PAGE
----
Unlike during the first two segments, we didn’t take a shore break on the last day of paddling. Instead, after we were out of the storm, we all stopped paddling and floated for about 10 minutes while everyone ate and prepared for the final hours of the race.
Somehow, we never found Sevdy’s super-fast stretch of river. But we still had teams to catch up to during the last stretch, and they kept us moving forward. We never saw Paddlers Abreast after Kirkman, although we were always worried they might show up on a long straightaway. The last 30 miles or so we raced a tandem through the fog, and with about 10 miles to go, we pulled ahead of them for good, finishing a couple mintes before them. When we finished in Dawson at 3:40 a.m., we had managed to pass almost 20 teams since the lake, putting us in 27th place out of about 70 teams that finished the race.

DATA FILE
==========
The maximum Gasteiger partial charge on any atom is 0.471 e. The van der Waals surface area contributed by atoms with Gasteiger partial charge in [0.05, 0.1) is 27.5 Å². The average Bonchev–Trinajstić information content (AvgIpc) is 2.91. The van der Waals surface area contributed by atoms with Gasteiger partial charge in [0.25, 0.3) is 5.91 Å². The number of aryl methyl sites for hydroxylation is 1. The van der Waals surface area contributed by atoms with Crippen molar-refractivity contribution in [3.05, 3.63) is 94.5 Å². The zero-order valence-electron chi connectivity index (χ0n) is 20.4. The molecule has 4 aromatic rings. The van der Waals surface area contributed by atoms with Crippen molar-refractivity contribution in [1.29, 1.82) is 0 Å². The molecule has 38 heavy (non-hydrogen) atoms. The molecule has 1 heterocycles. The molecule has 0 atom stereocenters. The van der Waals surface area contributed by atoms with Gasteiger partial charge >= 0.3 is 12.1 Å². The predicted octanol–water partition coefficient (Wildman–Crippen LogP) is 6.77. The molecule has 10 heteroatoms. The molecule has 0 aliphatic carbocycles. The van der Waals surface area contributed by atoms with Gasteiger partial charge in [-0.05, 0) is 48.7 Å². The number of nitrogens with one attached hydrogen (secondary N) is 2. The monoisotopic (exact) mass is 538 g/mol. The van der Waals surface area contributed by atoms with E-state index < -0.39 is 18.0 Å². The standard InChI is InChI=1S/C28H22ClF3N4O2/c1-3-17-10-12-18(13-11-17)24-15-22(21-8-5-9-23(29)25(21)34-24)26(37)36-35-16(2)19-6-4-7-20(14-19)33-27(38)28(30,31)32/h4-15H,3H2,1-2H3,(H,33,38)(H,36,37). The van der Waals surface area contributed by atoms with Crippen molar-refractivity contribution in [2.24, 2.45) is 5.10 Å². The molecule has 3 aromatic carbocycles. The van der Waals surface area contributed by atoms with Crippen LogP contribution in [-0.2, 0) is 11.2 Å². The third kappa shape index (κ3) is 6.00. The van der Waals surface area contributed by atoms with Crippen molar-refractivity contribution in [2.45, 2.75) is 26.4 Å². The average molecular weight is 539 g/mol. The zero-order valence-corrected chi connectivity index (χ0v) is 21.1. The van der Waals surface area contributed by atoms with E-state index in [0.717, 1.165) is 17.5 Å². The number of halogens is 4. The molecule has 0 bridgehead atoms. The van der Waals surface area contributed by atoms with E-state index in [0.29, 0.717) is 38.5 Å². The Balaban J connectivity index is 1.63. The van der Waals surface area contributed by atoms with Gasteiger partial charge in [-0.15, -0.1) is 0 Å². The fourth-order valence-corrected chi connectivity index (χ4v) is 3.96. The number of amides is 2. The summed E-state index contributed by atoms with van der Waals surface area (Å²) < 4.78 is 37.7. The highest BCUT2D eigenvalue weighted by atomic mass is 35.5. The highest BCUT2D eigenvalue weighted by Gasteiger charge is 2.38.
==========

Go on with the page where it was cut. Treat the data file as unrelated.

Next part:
Finishing in Dawson was a really good feeling. Right after we got out of the boat, I was pretty loopy, but after a good rest I felt great. In Dawson we visited with other paddlers, and got to know them without being stressed about the race, which was a blast. Plus, I had been dreaming about milkshakes for 460 miles, and in Dawson I finally got one. And then I had another in Carmacks on the drive back, and another in Skagway after we returned, and a lot of ice cream in general.

Special thanks to our support crew: Mike O’Daniel, Dorothy Brady, and Danny Brady.